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Homework Help: What is the resultant amplitude at X?

  1. Jan 18, 2010 #1
    1. The problem statement, all variables and given/known data
    Two wave generators S1 and S2 produce water waves of wavelength 0.5 m. A detector X is placed on the water surface 3 m from S1 and 2 m from S2 as shown in the diagram. Each generator produced a wave of amplitude A at X when operated alone. The generator are operating together and producing waves which have a constant phase difference of [tex]\pi[/tex] radians. What is the resultant amplitude at X?

    a. 0
    b. A/2
    c. A/3
    d. A
    e. 2 A

    untitled-1.png

    2. Relevant equations



    3. The attempt at a solution
    Phase difference [tex]\pi[/tex] means that the two waves are completely out of phase.

    The path difference (p) between the two sources = 1 m = 2 [tex]\lambda[/tex]. If p = n[tex]\lambda[/tex], it should produce constructive interference, but I think we have to consider the phase difference...

    Now I'm confused how to relate these two informations to obtain the answer. Thanks
     
    Last edited: Jan 18, 2010
  2. jcsd
  3. Jan 18, 2010 #2

    ehild

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    Re: wave

    D path difference corresponds to 2pi*D/lambda phase difference, and the total phase difference counts in interference.

    ehild
     
  4. Jan 18, 2010 #3
    Re: wave

    Hi ehild

    Sorry but I don't get it...:frown:

    You mean : phase difference = 2pi*D/lambda ?
     
  5. Jan 18, 2010 #4

    ehild

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    Re: wave

    Lambda path difference is equivalent to 2pi phase difference, 2lambda path difference + the original phase difference between the sources is 4pi + pi phase difference at the meeting point of the waves.

    ehild
     
  6. Jan 19, 2010 #5
    Re: wave

    I think I get it. It will be destructive interference.

    Thanks ehild !! :smile:
     
  7. Jan 19, 2010 #6

    ehild

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    Re: wave

    OK, you got it!!:smile:
     
  8. Jan 19, 2010 #7
    Re: wave

    Hi ehild

    I want to ask another condition. What if the generator are operating together and producing waves which have a constant phase difference of pi/2 radians?

    The phase difference will be 4.5 pi and I think a complete destructive or constructive interference won't occur. How to determine the amplitude at X?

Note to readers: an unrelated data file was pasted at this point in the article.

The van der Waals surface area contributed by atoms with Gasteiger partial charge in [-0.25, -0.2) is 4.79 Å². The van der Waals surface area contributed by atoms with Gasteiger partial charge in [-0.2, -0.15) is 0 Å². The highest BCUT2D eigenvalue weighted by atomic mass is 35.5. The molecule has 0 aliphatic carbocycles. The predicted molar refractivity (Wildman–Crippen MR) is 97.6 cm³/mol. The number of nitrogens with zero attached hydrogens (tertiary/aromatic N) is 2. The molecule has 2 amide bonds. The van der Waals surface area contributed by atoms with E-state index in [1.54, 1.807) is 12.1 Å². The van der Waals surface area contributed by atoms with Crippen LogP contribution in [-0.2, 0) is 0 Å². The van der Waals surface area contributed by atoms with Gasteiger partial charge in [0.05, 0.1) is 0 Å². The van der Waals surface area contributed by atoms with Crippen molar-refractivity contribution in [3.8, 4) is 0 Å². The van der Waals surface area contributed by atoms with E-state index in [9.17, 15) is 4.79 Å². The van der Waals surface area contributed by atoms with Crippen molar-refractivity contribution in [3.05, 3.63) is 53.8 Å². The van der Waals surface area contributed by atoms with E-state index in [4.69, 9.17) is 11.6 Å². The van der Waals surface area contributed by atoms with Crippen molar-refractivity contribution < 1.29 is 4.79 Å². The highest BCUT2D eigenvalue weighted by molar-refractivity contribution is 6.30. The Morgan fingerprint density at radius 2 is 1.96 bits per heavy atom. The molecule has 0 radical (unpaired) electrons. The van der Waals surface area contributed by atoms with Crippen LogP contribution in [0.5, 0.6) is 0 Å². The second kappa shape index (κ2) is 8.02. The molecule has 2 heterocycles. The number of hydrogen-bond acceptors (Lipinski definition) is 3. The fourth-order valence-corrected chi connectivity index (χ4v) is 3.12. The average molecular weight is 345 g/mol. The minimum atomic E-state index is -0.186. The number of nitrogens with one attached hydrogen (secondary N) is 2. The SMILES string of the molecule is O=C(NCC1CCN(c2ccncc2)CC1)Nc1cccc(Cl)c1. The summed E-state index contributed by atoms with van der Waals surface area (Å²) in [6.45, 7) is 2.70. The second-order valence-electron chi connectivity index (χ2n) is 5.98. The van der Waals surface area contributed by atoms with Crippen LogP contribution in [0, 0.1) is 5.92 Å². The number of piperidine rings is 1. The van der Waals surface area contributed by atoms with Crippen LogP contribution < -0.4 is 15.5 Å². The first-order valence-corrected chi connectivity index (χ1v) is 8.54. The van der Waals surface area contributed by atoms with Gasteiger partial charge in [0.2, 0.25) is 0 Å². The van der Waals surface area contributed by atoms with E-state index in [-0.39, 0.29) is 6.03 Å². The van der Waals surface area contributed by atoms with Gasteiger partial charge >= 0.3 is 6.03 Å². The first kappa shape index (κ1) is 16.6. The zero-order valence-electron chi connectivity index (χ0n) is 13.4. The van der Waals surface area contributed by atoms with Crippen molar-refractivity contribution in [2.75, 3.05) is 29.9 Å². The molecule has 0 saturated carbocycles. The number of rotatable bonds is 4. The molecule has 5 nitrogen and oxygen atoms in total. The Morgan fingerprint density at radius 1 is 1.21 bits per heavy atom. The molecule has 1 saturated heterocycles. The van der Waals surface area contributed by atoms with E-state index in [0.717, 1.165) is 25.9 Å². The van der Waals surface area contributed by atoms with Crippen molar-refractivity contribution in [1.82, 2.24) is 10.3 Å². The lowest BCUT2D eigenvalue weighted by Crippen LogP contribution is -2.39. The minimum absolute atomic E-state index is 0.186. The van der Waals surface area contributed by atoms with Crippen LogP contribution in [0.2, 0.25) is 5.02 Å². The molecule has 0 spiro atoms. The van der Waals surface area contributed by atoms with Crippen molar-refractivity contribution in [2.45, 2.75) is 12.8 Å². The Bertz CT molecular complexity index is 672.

Thanks
     
    Last edited: Jan 20, 2010
  9. Jan 20, 2010 #8

    ehild

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    Re: wave

    When two waves meet in a point, and one produces a displacement (Displacement can be a lot of things. Change of pressure if it is sound, electric field strength, if it is an electromagnetic wave) y1=A1sin(wt) and the other y2=A2sin(wt+phi) the resultant will be a sin function again with a new amplitude and phase constant.

    y1+y2=Asin(wt+alpha)-->
    A1 sin (wt)+
    A2[sin(wt)cos(phi)+cos(wt)sin(phi)]=A[sin(wt)cos(alpha)+cos(wt)sin(alpha)]

    collect the terms containing sin(wt) and do the same with term containing cos(wt).

    sin(wt)[A1+A2cos(phi)-Acos(alpha)]=cos(wt)[Asin(alpha)-A2sin(phi)]

    The equation should hold for any t. If sin(wt)=0, the right side is also 0, but cos(wt) is different from 0, so

    Asin(alpha)-A2sin(phi)=0

    The same holds for the left side: A1+A2cos(phi)-Acos(alpha)=0

    From this two equations, you get both A (the new amplitude) and alpha( the new phase)

    A sin (alpha)=A2sin(phi)
    Acos(alpha)=A1+A2cos(phi)

    Take the square of both equations and add them up, you get the square of the new amplitude:

    A2=A12+2A1*A2*cos(phi)+A22

    Assume that the amplitudes are equal A1=A2 and the phase difference is phi = pi/4 + 2k*pi, cos(phi)=sin(phi)=1/sqrt(2).

    A=A1*sqrt[2+sqrt(2)]

    ehild
     
  10. Jan 20, 2010 #9
    Re: wave

    Hi ehild
    We take cos(wt) = 0 to get A1+A2cos(phi)-Acos(alpha)=0 ?

    Thanks
     
  11. Jan 20, 2010 #10

    ehild

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    Re: wave

    We can take cos(wt) anything between -1 and +1, the equation must hold. It must hold for cos(wt)=0 (that is, for wt=pi/2+2kpi) One side of the equation is 0, then the other side must be also 0. The right side is the product of sin(wt) and A1+A2cos(phi)-Acos(alpha). One of them must be 0. But it can not be sin(wt), because the sine is either +1 or -1. Therefore A1+A2cos(phi)-Acos(alpha)=0.


    ehild

    ehild
     
  12. Jan 23, 2010 #11
    Re: wave

    Thanks a lot ehild !!
     
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